Every year across the United States, roughly 1,000 homicides are committed by people with severe mental illness. Can we really afford to stick our heads in the sand and deny that some mentally ill people might be violent? Instead of a controversy over whether or not the mentally ill are being stigmatized, wouldn't it make more sense to continue serious research to find out what types of illness and symptoms could lead to violence and find better (and more humane) ways to treat them?

Wednesday, May 02, 2007

Do Women Commit Mass Murder?

I was doing some research for a paper I am writing on school violence and came across this Newsweek article on the Virginia Tech Shooting. A forensic psychologist from John Jay Criminal College is interviewed:

Still, psychologists can say a few things with certainly about who is more likely to commit the most serious of crimes. Over 90 percent of killers are male, and the same holds for mass murderers—“I can’t think of a single case where a woman has done this,” says Schlesinger—partly because men tend to have more access to guns, which are usually the weapons of choice.

Perhaps Dr. Schlesinger has a poor memory, because if she thought about it, she would know that the famous song by the BoomTown Rats entitled, "I Don't Like Mondays" was written about "non-existent" (at least to some experts) Brenda Spencer. Spencer was a seventeen-year-old high school senior in San Diego who in January of 1979 opened fire into a crowded elementary school across the street from her home. She killed the principal and a janitor and injured a police officer and eight children. Her reason? "I don't like Mondays. Mondays always get me down."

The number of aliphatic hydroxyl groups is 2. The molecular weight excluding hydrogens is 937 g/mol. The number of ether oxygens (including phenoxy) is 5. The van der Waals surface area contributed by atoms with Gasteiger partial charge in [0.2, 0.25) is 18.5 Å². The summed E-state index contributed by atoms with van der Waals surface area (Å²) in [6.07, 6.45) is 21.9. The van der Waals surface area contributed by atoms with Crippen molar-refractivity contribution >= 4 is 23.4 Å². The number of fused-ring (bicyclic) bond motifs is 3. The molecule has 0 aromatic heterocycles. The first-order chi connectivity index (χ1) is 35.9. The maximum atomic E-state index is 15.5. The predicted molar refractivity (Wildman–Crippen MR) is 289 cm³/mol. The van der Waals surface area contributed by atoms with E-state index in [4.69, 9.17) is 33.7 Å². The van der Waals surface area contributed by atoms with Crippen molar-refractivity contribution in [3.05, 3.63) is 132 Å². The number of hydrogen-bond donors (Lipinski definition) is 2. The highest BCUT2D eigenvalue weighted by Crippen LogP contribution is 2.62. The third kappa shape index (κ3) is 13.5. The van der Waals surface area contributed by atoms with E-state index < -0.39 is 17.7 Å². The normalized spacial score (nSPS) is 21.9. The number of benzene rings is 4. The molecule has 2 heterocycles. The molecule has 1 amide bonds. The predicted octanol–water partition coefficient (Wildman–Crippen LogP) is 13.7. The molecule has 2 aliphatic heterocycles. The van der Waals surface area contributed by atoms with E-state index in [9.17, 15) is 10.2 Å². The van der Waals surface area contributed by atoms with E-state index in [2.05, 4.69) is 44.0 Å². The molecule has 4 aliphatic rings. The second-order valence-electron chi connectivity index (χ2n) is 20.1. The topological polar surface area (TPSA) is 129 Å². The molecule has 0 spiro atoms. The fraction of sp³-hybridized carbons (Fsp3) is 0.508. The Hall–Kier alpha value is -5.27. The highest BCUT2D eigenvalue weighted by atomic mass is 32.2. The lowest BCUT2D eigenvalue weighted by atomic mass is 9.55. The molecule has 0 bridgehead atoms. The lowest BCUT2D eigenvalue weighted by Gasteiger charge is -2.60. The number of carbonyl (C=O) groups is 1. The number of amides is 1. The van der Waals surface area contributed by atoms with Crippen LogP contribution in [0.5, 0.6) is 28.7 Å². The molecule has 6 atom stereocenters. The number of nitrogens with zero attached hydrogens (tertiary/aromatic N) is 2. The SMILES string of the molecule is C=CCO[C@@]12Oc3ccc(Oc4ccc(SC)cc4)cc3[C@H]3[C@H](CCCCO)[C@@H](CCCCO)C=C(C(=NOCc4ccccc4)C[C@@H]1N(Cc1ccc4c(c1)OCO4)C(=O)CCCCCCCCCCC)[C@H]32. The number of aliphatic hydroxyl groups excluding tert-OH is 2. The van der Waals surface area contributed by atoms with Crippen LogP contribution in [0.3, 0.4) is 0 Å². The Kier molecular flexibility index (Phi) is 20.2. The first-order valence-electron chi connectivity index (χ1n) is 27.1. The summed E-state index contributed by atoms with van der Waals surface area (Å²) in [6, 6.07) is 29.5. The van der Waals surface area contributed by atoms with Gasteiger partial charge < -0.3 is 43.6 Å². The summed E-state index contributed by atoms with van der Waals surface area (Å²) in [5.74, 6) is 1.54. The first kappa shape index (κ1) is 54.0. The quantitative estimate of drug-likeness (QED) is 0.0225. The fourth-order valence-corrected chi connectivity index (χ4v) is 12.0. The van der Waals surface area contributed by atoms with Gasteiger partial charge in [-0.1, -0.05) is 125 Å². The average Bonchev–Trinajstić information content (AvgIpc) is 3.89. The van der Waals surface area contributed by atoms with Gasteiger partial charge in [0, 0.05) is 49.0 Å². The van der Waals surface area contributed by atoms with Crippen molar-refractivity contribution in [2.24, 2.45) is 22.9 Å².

In the Lillelid mass murder that I have mentioned here numerous times, three of the perpetrators were women, but I guess women just don't do serious crimes like mass murder. Maybe someone should tell that to the victims of Jennifer San Marco who last year killed her neighbor and then six people at a mail processing plant. Do women kill less often than men? Of course, but to say that you can't think of any women who commit mass murder means that you must not be looking too hard.


Monday, April 30, 2007

Use Some Common Sense!

An Asian student was arrested for disorderly conduct for writing an essay (Hat Tip: Steven Erickson):

One violent, profanity-laced English essay later and Allen Lee's future with the Marine Corps appears to be over.

Because of pending criminal charges stemming from his essay, Lee's recruiter told him Friday evening that the Marine Corps has discharged him from his contract, said Sgt. Luis R. Agostini, spokesman for the Marine Corps Recruiting Station Chicago.